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Metaphysics, Moral Sense, and the Pragmatism of the Law

  • Susanna L. Blumenthal
  • In response to commentaries on:


The authors of these insightful and stimulating commentaries all express skepticism about the role I assign to the Scottish Common Sense philosophy in my historical analysis, though their reasons for doing so are strikingly at odds with each other. Sarah Seo and John Witt concede the importance of the Common Sense philosophy at a theoretical level, even as they call attention to certain “competitor theories” of human nature, noting that these darker views of the self may have proved more influential in the framing of the American constitution. However, they go on to contend that all of this philosophizing about the human mind was actually of little consequence in the everyday adjudication of civil and criminal liability, as judges found more practical means of resolving “the otherwise intractable questions of moral responsibility” left unanswered by the Scottish philosophy. John Mikhail, by contrast, appears to be far more sanguine about the tractability of these questions, from a philosophical standpoint, going so far as to suggest that they were more or less resolved by British moralists before the Scottish Common Sense school even came into being. What truly set the Common Sense philosophers apart from their predecessors, and ought to determine their place in this history of ideas, Mikhail concludes, was the manner in which they contributed to the scientific process of tracing out the inner structure and innate capacities of “the moral mind”—a topic that is currently of intense interest in the cognitive and brain sciences.



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1. Seo, Sarah A. and Witt, John Fabian, “The Metaphysics of Mind and the Practical Science of the Law,” Law and History Review 26 (2008): 161–66.

2. Mikhail, John, “Scottish Common Sense and Nineteenth-Century American Law: A Critical Appraisal,” Law and History Review 26 (2008): 167–75.

3. Mikhail, , “Scottish Common Sense,” 174.

4. See generally, Fiering, Norman, Jonathan Edwards's Moral Thought and Its British Context (Chapel Hill: University of North Carolina Press, 1981), 6268, 136–38;Meyer, Donald, The Instructed Conscience: The Shaping of the American National Ethic (Philadelphia: University of Pennsylvania Press, 1972), 4350.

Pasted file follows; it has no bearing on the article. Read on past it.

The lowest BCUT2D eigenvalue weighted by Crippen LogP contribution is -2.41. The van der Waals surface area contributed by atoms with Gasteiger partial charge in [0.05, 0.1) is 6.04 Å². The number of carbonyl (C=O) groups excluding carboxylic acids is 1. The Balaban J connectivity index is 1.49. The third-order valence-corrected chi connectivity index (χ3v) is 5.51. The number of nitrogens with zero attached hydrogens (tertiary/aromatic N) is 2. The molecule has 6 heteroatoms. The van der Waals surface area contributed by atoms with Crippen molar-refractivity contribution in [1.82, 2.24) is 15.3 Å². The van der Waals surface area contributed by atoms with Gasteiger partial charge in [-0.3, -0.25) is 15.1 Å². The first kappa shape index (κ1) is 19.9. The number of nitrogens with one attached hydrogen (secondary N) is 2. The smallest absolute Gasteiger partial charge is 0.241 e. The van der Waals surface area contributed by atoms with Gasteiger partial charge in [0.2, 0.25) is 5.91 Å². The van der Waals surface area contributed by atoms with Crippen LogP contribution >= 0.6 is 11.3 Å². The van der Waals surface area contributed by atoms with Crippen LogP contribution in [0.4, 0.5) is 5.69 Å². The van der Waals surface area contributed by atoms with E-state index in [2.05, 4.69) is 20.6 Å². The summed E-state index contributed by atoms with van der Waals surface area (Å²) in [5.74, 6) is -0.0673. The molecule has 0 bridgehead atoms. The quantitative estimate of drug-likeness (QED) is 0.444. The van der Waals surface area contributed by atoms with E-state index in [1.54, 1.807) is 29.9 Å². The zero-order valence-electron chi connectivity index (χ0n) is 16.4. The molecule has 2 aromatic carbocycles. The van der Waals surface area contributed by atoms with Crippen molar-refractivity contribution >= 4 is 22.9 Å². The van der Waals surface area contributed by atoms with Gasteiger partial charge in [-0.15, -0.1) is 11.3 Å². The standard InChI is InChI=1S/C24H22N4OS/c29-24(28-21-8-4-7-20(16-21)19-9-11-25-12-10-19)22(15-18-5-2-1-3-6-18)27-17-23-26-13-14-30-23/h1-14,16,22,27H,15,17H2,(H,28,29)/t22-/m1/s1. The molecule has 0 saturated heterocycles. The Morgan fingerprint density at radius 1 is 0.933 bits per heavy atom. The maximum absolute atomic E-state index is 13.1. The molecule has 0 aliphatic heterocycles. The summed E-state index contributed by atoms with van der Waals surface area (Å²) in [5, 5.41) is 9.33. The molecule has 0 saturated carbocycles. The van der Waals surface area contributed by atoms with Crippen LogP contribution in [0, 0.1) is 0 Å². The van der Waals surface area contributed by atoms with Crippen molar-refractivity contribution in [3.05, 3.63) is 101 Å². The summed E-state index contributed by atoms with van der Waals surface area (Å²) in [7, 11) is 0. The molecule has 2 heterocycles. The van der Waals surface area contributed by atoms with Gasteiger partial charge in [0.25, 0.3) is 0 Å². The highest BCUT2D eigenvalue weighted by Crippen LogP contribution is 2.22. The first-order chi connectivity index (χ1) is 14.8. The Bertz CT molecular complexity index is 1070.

5. Rush, Benjamin, “An Inquiry into the Influence of Physical Causes upon the Moral Faculty,” in Medical Inquiries and Observations (Philadelphia: T. Dobson, 1793), 2:25; for other examples see Witherspoon, John, Lectures on Moral Philosophy (Princeton: Princetonc University Press, 1912), 1011;Hoffman, David, Legal Outlines: Being the Substance of a Course of Lectures Now Delivering in the University of Maryland (Baltimore: Edward J. Coale, 1829), 2829, 36.

6. See Howe, Daniel Walker, Making the American Self: Jonathan Edwards to Abraham Lincoln (Cambridge: Harvard University Press, 1997), 4649;Meyer, , The Instructed Conscience, 41.

7. See Blumenthal, Susanna, “The Mind of a Moral Agent: Scottish Common Sense and the Problem of Responsibility in Nineteenth-Century American Law,” Law and History Review 26 (2008): 99159.

8. See Kloppenberg, James, “The Theory and Practice of American Legal History,” Harvard Law Review 106 (1993): 1332.

9. Wayland, Francis, The Elements of Moral Science (Boston: Gould, 1850), 4853.

10. Story, Joseph, A Discourse (Boston: Hilliard, 1829), 10.

11. Mikhail, , “Scottish Common Sense,” 171.

12. Witt, John, Patriots and Cosmopolitans: Hidden Histories of American Law (Cambridge: Harvard University Press, 2007), 20;Seo, and Witt, , “Metaphysics of Mind,” 161.

13. Howe, , Making the American Self, 78103;Curti, Merle, Human Nature in American Thought: A History (Madison: University of Wisconsin Press, 1980), 106–12, 118–26, 129–30.

14. Mikhail, , “Scottish Common Sense,” 171–72.

15. May, Henry, The Enlightenment in America (Oxford: Oxford University Press, 1978), 207, 346;McCloskey, Robert Green, “Introduction,” in The Works of James Wilson, ed. McCloskey, Robert Green (Cambridge: Harvard University Press, 1967), 3.

16. Hoffman, , A Course of Legal Study (Baltimore: Coale and Maxwell, 1819), vii, xv–xvi, xxviii–xxix, 58.

17. The relationship between Common Sense philosophy and common law adjudication is more fully taken up in Blumenthal, Susanna L., “The Default Legal Person,” UCLA Law Review 54 (2007): 1135.

18. Howe, , Making the American Self, 31.

19. Blumenthal, , “The Default Legal Person,” 11941203. See generally,Dershowitz, Alan, “The Origins of Preventive Confinement in Anglo-American Law, Part II: The American Experience,” University of Cincinnati Law Review 43 (1974): 781846.

20. Blumenthal, , “The Default Legal Person,” 1253–60.

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Metaphysics, Moral Sense, and the Pragmatism of the Law

  • Susanna L. Blumenthal
  • In response to commentaries on:


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